Do you have a spare room in your home? If so, renting it out can be an easy way for you to reduce your tax bill. In the next part of our series ‘52 Ways to Save Tax’ we look how you can reduce your earnings by taking in a lodger.
Keep reading to find out how using the ‘Rent a Room’ scheme can help you to pay less tax.
52 Ways to Save Tax – Part 9: Rent out your spare room
If you own a rental property then you are generally taxed on the income you receive less any allowable expenses. However, if you let out furnished accommodation in your home then you are entitled to a tax break.
If you rent out a room in your home then you may be eligible for the ‘Rent a Room’ scheme. This scheme allows you to earn up to a threshold of £4,250 per year tax-free from letting out furnished accommodation in your home. You can let out a room or an entire floor of your home.
You can opt in to the ‘Rent a Room’ scheme at any time if you are a resident landlord or if you run a guest house or a bed and breakfast. It is worth remembering that you don’t have to be a homeowner to take advantage of this scheme. If you are a tenant yourself you can also lease out a room to a lodger, as long as your own lease allows you to do so.
If you do own your home you should check with your mortgage lender (if you have one) to ensure that you are allowed to rent out a room under the terms of your home loan.
How you can earn £4,250 without paying tax
If the income you receive from renting a room is less than the threshold (currently £4,250) then you are automatically exempt from paying tax on this amount. You do not have to complete a tax return.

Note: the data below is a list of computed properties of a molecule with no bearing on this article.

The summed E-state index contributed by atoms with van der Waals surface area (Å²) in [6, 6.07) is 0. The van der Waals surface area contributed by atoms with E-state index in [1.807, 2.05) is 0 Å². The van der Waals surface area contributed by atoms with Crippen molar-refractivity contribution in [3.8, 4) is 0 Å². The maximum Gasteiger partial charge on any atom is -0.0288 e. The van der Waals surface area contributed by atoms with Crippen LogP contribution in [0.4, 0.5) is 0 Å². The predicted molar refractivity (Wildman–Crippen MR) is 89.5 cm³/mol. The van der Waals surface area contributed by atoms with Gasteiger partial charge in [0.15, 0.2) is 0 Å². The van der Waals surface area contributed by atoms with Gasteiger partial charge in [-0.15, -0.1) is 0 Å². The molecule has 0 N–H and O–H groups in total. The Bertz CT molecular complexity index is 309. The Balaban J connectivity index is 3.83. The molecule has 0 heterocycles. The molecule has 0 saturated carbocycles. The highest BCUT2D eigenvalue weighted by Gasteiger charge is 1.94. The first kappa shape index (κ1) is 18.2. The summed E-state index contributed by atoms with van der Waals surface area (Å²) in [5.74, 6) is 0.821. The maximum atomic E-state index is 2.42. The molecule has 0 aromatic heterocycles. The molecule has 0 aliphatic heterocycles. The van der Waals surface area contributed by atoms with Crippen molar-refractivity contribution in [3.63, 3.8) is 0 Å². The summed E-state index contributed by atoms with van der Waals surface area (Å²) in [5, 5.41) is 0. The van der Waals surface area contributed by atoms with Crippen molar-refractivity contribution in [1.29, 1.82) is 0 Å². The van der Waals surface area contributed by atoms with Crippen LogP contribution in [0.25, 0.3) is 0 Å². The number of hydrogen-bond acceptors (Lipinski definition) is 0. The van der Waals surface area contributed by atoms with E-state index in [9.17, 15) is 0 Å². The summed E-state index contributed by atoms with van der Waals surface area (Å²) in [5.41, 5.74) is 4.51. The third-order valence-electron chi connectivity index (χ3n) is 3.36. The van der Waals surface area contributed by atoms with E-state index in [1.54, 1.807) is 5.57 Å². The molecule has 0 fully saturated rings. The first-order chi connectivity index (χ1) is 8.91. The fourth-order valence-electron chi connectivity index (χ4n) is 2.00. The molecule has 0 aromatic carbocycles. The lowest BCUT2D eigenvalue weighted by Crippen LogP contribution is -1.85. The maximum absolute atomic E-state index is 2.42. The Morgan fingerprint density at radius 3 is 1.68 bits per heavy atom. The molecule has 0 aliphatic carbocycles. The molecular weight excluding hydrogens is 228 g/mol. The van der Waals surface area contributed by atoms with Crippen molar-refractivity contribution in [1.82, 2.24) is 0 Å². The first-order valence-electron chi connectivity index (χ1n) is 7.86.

If you earn more than the threshold then you must complete a tax return to declare the income. You will opt into the ‘Rent a Room’ scheme and claim your tax-free allowance via your tax return.
Bear in mind that the income (and the threshold) is halved if you share the income with your partner or someone else.
Two things to bear in mind
As well as the rent you charge for the room you may wish to also charge for services such as providing meals or laundry services.
Any income you receive from these services must be added to the rent you receive for tax purposes. If the total income from rent and other charges exceeds the threshold (currently £4,250) and your overall income is greater than the individual Personal Allowance, you will need to pay some tax.
Your responsibilities as a landlord are to keep the property safe and in good repair. Your tenant does not have the right to challenge the agreed rent and you don’t have to give as much notice to end a letting than if you rented out the property as a whole.